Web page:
Glen Rock woman finds traces of family in Nazi archives
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Glen Rock woman finds traces of family in Nazi archives

Janet Isenberg went to the recently opened Nazi archives at Bad Arolsen, Germany, to learn the fate of 163 relatives lost during the Holocaust.

After a week of intensive researching with 41 other genealogists, she returned to Glen Rock sobered but renewed.

"My father was a Holocaust survivor," Isenberg, a genealogy enthusiast, told The Jewish Standard last week. She formed a passion for genealogy when she was 17. "I have been studying the history of my family for over 35 years, so when I discovered this opportunity I had to seize it," she said.


Janet Isenberg

Gary Mokotoff of Bergenfield, a world-renowned genealogist and founder of Avoteynu, an international genealogy research institution, organized the May trip of amateur and professional genealogists from Israel, Australia, the United Kingdom, and the United States. It was the first large group of individuals to access the more than ‘6 miles of Nazi documents, totaling more than 60 million, since German authorities opened them to the public in November ‘007.

"What I hoped to find were people who survived that I didn’t know about," Isenberg said. "I entered inquiring about 163 relatives. [But] 158 died in the Holocaust, and only five survived. I was excited to find cousins of cousins, one in Germany and one in Israel."

The archives — compiled by the International Tracing Service at Bad Arolsen to "serve the victims of Nazi persecution … by preserving historical records, processing tracing requests and [being] available for historical research," according to its Website, www.its-arolsen.org — "has a computerized index designed for in-house purposes only. It is organized in a unique manner that is difficult to navigate if you are untrained in how to use it," Mokotoff said. The documents were grouped into three general categories, each in a separate building: incarceration documents, including the original of Oskar Schindler’s famous list; forced labor documents; and post-war documents. To make the venture even more challenging, all of the documents were in German.

"What was fascinating about this was the glimpse it gave me into the minutiae of people’s lives during wartime," Isenberg said. "I could envision the prisoners lining up for each transport and the hours they must have stood there while these long lists were compiled — Name, prisoner number, date of birth, place of birth, last residence, next.…"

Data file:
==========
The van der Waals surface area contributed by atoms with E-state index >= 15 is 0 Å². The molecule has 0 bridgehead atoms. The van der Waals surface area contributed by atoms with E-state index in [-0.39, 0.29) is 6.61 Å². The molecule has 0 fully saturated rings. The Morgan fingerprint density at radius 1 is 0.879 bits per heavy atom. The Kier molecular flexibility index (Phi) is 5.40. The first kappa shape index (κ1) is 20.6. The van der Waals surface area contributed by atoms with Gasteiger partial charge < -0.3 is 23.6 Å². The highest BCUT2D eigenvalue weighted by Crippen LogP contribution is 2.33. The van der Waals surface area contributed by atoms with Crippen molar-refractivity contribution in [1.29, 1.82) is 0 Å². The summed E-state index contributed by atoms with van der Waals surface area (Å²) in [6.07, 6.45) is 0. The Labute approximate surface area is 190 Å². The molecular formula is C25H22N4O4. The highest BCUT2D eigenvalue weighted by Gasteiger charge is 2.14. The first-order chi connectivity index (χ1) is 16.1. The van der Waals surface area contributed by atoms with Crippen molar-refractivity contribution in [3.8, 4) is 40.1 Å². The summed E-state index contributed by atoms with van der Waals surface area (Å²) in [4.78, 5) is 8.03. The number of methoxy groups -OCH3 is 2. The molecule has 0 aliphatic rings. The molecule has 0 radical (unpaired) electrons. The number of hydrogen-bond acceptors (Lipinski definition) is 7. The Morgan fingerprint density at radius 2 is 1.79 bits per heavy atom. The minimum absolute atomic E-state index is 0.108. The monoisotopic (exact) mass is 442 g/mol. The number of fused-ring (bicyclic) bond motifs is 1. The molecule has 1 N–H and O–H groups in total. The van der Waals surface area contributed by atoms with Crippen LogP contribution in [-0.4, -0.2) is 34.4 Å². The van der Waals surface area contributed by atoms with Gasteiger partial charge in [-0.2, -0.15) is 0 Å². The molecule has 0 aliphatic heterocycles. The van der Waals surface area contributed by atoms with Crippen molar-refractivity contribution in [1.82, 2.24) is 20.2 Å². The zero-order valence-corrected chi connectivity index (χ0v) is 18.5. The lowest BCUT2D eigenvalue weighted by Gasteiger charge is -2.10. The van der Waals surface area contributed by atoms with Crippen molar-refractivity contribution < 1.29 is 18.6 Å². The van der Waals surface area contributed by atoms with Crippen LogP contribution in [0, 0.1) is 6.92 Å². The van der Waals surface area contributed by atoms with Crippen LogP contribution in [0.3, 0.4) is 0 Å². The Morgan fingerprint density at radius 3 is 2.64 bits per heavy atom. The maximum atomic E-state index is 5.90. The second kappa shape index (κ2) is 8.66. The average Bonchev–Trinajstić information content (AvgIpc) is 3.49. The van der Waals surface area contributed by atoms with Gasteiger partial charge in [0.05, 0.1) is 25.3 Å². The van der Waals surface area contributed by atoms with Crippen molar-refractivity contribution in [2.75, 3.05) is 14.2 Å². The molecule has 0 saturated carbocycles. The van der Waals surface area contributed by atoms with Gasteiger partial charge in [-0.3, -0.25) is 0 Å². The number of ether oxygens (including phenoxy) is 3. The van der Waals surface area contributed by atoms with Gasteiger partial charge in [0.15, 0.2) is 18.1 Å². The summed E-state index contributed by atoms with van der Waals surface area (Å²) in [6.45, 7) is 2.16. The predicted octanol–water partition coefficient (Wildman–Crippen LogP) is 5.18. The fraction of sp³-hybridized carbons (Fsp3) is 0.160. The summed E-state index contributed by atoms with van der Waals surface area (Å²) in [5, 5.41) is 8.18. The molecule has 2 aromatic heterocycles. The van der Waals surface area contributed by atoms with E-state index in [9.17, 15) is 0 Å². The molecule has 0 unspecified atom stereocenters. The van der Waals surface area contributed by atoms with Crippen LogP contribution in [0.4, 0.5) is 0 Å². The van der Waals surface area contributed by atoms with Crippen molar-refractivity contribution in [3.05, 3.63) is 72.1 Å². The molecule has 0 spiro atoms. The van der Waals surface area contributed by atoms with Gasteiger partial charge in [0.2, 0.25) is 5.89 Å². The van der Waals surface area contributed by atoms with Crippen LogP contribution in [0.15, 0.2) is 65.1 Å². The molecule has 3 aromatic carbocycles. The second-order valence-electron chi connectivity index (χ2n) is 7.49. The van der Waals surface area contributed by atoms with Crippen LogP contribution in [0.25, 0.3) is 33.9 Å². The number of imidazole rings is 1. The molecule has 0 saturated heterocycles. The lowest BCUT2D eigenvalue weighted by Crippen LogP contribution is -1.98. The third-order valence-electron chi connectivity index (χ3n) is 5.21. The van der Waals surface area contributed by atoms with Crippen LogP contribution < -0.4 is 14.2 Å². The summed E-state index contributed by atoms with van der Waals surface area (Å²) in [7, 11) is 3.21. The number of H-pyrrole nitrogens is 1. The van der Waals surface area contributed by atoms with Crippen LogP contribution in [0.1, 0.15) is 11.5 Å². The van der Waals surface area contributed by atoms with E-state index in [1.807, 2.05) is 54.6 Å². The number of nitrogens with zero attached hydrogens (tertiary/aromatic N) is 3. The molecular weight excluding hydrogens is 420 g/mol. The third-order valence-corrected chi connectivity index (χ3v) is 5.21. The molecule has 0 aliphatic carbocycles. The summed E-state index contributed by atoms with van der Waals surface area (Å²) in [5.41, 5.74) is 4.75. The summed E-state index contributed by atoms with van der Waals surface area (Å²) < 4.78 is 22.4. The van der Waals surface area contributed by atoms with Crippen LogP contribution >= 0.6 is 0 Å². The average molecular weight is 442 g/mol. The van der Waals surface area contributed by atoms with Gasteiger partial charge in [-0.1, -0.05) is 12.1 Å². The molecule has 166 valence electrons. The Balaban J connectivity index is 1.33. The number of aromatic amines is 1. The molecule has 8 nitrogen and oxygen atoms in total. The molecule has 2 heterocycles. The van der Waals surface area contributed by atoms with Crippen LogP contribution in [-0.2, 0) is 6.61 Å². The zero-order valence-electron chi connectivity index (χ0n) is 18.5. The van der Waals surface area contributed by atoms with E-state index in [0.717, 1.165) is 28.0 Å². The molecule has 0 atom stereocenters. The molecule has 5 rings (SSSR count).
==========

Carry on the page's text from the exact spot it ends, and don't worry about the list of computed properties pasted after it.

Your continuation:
When she told friends and family of her findings, Isenberg said, "people were very moved.… Some were in tears."

All the documents are linked within the Central Names Index, using a categorizing system that Mokotoff pioneered. As their visit came to a close, the group created a presentation that clarified the system for future inquirers.

"In effect," Isenberg explained, "we took something that was designed to be a bicycle and turned it into a motorcycle."

Despite the potential for public accessibility, the databases are restricted by location, Isenberg explained. In a recently signed agreement, the 11 countries that manage the International Tracing Service have limited sharing of the digital information: Only one research institution per country involved can house the database.

"Of the countries who are entitled to have a copy, only five of them have a significant Jewish population," Isenberg said. "The other countries with large Jewish populations … will never have a copy of the archives on their soil. These people will need to journey many thousands of miles in order to conduct this important research. We all need to support the efforts of those who will try to enhance the accessibility to these archives."

The documents are scheduled to be completely digitized by ‘010. Meanwhile, the U.S. Holocaust Memorial Museum in Washington has some digital access to Bad Arolsen. For Isenberg, though, accessing the database in Washington cannot compare to her experience in Germany.

"By the time we left, and despite language barriers, strong friendships had been formed between managers, genealogists, and researchers," Isenberg said. "When we first got there the staff was thrilled. It meant so much to them to see what their work meant for us. They realized the impact that their work had."

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